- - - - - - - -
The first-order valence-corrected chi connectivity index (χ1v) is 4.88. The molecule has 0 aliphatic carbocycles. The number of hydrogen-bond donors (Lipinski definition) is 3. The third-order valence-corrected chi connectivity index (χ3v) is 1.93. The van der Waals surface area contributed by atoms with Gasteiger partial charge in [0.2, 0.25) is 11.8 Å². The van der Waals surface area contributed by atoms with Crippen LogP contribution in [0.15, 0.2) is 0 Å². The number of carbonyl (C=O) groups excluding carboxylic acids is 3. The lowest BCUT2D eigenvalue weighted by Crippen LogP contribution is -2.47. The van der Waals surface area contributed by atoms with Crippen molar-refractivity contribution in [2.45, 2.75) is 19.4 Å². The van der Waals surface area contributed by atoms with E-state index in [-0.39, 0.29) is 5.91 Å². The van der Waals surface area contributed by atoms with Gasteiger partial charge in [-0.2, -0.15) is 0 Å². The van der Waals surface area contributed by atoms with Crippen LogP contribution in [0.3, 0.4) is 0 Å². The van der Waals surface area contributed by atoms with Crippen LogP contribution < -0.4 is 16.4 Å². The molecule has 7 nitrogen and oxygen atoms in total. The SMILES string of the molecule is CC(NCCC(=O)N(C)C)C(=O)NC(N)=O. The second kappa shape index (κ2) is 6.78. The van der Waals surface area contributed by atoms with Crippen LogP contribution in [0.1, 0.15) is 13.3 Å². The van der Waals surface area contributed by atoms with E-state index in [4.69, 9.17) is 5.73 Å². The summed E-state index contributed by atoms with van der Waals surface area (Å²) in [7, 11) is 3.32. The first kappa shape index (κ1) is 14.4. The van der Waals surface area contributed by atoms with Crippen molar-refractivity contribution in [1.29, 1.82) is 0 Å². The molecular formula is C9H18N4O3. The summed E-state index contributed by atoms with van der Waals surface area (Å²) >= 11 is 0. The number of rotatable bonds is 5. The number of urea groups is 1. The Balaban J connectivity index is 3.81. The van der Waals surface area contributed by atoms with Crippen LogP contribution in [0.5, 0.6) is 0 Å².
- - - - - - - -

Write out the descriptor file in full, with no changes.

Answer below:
The first-order valence-corrected chi connectivity index (χ1v) is 4.88. The molecule has 0 aliphatic carbocycles. The number of hydrogen-bond donors (Lipinski definition) is 3. The third-order valence-corrected chi connectivity index (χ3v) is 1.93. The van der Waals surface area contributed by atoms with Gasteiger partial charge in [0.2, 0.25) is 11.8 Å². The van der Waals surface area contributed by atoms with Crippen LogP contribution in [0.15, 0.2) is 0 Å². The number of carbonyl (C=O) groups excluding carboxylic acids is 3. The lowest BCUT2D eigenvalue weighted by Crippen LogP contribution is -2.47. The van der Waals surface area contributed by atoms with Crippen molar-refractivity contribution in [2.45, 2.75) is 19.4 Å². The van der Waals surface area contributed by atoms with E-state index in [-0.39, 0.29) is 5.91 Å². The van der Waals surface area contributed by atoms with Gasteiger partial charge in [-0.2, -0.15) is 0 Å². The van der Waals surface area contributed by atoms with Crippen LogP contribution in [0.3, 0.4) is 0 Å². The van der Waals surface area contributed by atoms with Crippen LogP contribution < -0.4 is 16.4 Å². The molecule has 7 nitrogen and oxygen atoms in total. The SMILES string of the molecule is CC(NCCC(=O)N(C)C)C(=O)NC(N)=O. The second kappa shape index (κ2) is 6.78. The van der Waals surface area contributed by atoms with Crippen LogP contribution in [0.1, 0.15) is 13.3 Å². The van der Waals surface area contributed by atoms with E-state index in [4.69, 9.17) is 5.73 Å². The summed E-state index contributed by atoms with van der Waals surface area (Å²) in [7, 11) is 3.32. The first kappa shape index (κ1) is 14.4. The van der Waals surface area contributed by atoms with Crippen molar-refractivity contribution in [1.29, 1.82) is 0 Å². The molecular formula is C9H18N4O3. The summed E-state index contributed by atoms with van der Waals surface area (Å²) >= 11 is 0. The number of rotatable bonds is 5. The number of urea groups is 1. The Balaban J connectivity index is 3.81. The van der Waals surface area contributed by atoms with Crippen LogP contribution in [0.5, 0.6) is 0 Å².